By Valérie Gay-Corajoud, very loosely inspired by the article written by CM Houghton. outlander 303 – all debts paid –
The episode begins with a surprisingly happy scene between Claire and Frank.
Frank is introduced as the good husband at home, preparing breakfast while Claire is immersed in reading her medical books. While they are having lunch quietly, she offers him a movie session, suggesting by her cheerful tone that the household is going well. The weather is nice, they are both smiling, but the mask will soon fall, because Frank admits to him having already seen the film with someone else. "We had agreed that we would be free," he said in his defense... "I try to be as discreet as possible."
Claire says nothing, offers a semblance of a smile that fools no one.
We then understand that this glimpse of domestic tranquility is only a façade and that this marriage is maintained only by a thin veneer of civility. They remain married not only out of convenience, but out of necessity, as every successive scene of the twentieth century shows.
The different scenes run through long sequences of their disintegrating marriage:
So there is this very embarrassing breakfast, then the unexpected and humiliating appearance of Frank's mistress at Claire and Joe Abernaty's graduation party followed by a strong argument when Frank returns in the evening, drunk and bitter. There's also Brianna's 16th birthday party where there is growing unease as much as Bree's high school graduation where Claire and Frank seem more distant than ever as they sit side by side.
Finally, there is this terrible confrontation when Frank says that he plans to return to England taking Brianna with him and asks for divorce.
All this is interspersed with scenes in 1755 and 1756, where Jamie is now a prisoner at Ardsmuir.
We meet the new governor of the prison, who is none other than John Grey whom we had not seen since the episode "I am Prest" when he was only 16 years old.
We also find Murtagh, the big surprise of this season since in the books, Diana Gabaldon had him killed during the battle of Culloden.
The series therefore decided to replace the character of Duncan Innes who, in the saga, had little place in Jamie's life. This subtsitution avoids voice-overs by giving Jamie a permanent interlocutor. An interlocutor knowing Claire's secret to whom Jamie can report Duncan Kerr's words about the gold of the French and the white witch.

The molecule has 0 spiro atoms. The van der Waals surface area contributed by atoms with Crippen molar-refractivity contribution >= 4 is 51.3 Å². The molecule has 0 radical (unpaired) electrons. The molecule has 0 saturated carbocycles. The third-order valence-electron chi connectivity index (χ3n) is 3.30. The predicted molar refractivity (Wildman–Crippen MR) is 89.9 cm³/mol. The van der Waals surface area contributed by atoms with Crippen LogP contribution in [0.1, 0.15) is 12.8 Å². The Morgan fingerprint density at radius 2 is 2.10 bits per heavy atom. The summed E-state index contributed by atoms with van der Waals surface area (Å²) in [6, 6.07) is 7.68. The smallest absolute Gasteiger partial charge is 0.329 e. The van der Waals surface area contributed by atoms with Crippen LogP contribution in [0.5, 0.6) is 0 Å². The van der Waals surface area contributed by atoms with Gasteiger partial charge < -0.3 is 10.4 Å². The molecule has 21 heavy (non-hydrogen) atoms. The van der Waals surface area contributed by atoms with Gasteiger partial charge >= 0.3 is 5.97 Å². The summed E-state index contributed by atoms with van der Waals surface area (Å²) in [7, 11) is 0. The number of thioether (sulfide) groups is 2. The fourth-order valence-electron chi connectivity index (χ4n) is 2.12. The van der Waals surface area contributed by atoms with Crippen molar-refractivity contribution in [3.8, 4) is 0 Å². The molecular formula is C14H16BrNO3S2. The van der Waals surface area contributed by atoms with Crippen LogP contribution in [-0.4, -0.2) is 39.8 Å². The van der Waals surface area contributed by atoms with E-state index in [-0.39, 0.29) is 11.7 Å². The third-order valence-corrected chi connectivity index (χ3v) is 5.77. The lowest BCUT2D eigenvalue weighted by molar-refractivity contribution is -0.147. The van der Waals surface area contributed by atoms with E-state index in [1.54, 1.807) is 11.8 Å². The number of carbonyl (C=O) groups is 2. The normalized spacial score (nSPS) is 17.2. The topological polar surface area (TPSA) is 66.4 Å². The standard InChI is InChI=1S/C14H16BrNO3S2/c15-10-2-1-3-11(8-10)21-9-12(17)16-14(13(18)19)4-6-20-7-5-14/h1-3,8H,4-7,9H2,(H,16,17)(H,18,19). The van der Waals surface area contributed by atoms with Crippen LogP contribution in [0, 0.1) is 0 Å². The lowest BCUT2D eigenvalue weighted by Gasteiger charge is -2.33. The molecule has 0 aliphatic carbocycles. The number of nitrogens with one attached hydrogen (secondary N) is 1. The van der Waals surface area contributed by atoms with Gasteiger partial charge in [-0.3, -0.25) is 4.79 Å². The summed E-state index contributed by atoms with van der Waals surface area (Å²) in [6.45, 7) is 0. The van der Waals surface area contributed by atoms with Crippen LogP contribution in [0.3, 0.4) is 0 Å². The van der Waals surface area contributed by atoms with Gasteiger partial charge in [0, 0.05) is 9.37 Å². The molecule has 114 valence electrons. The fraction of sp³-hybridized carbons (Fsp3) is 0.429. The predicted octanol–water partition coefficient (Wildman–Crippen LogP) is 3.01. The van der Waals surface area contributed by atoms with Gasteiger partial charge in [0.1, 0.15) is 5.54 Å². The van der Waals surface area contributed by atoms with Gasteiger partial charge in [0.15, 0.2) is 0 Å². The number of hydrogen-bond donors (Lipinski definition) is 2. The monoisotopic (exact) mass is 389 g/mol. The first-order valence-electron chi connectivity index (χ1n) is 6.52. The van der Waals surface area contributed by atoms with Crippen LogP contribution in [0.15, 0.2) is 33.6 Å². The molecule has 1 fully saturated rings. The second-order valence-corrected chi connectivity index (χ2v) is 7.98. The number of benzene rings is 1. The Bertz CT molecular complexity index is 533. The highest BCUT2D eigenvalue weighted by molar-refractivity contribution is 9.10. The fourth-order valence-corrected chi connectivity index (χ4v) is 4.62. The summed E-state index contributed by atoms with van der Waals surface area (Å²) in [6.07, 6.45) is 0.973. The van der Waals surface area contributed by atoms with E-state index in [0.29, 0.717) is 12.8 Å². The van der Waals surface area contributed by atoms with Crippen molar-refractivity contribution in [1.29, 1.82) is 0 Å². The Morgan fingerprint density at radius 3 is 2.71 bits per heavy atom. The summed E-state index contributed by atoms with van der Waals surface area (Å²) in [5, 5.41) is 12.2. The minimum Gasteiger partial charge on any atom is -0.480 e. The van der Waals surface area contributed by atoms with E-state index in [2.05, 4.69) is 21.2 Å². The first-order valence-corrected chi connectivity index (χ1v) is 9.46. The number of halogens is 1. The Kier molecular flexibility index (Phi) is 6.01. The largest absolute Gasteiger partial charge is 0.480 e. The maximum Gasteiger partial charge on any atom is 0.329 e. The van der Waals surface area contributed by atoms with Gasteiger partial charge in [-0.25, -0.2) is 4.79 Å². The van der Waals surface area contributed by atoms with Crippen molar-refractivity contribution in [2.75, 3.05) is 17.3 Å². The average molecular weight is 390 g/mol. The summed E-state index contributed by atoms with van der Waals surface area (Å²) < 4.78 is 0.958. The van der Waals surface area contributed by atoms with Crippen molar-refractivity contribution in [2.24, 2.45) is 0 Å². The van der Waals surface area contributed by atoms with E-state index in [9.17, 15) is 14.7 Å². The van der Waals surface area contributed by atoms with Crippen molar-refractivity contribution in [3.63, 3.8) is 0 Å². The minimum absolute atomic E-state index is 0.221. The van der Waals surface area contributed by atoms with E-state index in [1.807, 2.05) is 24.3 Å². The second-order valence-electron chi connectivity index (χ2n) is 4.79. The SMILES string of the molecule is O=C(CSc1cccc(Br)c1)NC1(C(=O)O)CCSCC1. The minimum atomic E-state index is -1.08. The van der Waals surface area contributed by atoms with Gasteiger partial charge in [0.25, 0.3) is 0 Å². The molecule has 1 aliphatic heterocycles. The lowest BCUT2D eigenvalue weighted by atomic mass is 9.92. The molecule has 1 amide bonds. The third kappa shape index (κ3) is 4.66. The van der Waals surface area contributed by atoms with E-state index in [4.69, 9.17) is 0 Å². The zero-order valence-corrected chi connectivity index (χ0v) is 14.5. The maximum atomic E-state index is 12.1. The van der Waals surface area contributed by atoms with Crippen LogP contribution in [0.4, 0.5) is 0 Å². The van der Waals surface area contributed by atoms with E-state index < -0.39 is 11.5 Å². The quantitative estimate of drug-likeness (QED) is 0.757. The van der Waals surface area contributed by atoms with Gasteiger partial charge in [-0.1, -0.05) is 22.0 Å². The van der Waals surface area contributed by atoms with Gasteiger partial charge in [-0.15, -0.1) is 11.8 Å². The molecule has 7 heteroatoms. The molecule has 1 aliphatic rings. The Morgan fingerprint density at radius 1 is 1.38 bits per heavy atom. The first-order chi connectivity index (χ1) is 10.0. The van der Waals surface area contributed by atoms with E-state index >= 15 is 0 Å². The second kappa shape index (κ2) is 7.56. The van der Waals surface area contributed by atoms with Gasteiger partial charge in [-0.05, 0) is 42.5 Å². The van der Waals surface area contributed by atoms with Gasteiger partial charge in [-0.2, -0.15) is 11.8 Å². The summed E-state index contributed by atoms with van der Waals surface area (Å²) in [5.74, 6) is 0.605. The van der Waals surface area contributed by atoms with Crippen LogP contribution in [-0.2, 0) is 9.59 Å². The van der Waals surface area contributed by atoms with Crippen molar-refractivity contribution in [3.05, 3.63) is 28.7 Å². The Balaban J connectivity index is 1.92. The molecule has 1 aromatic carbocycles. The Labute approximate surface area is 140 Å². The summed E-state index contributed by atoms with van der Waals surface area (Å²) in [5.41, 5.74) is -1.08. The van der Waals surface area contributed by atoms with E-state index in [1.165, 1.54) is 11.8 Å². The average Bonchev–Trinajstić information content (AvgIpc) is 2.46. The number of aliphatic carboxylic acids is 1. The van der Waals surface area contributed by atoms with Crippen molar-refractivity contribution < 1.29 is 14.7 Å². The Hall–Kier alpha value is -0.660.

However, Murtagh did not remain Duncan Innes' only substitute for long. It is, in a way, an amalgam of many characters that dot Jamie's life throughout the books, allowing the series to avoid scattering into too many secondary characters, in the same way that Frank's many alleged mistresses in the book became a single love affair with Sandy.
Simplifying and focusing characters and events is probably why the writers also sent Jamie to Helwater as the other prisoners are transported to the colonies while in the book, Jamie stays behind for several months until Lord John can arrange his parole.
In the book, Jamie is angry and embittered at being separated from his men, even though he is relieved not to have to deal with his epic seasickness during the months it would take to cross an ocean. The series, meanwhile, offers a painful separation from Murtagh and his other companions in misfortune while he himself is brought to England by Lord John.
It is worth noting the strange choice of the writers to have Jamie walk behind John, rather than give him a horse, as the author had done in the original version.
Even Diana Gabaldon talked about it in a comment on her CompuServe forum.
The Lord John dragging Jamie behind his horse for three days... teh show's trusty consultant pointed out to them (Whith assorted logical arguments) that this was ridiculous.
At the very least, doing such a thing meant that John couldn't travel faster than Jamie could walk. (And the prison has more than one horse; we've seen them.)
Why would Lord John inconvenience himself to such an extent, given that he doesn't have any apparent animus toward his prisoner (this made-explicit when they finaly stop and John tells Jamie his arrangements) ? Also, given that John Has made these arrangements personnaly and vouched for Jamie to the Dunsanys, what's the point in having him arrive completely disheveled, plastered with dirt and whith rope burns on his wrists all thigs calculated to make it harder for him to be accepted by the servants he's meant to work with ?
No explicit response to that, but normally when they don't answer a logical argument, it comes down to a simple, "we want the visual". Somebody in production had a vision of Jamie being dragged behind a horse and throught that would look dramatic, sooo...
In the book and at this point in the story, Jamie is more or less resigned to living. He no longer has the death wish that plagued him in Culloden, and he is also more committed to life than he was hiding in the cave on the outskirts of Lallybroch.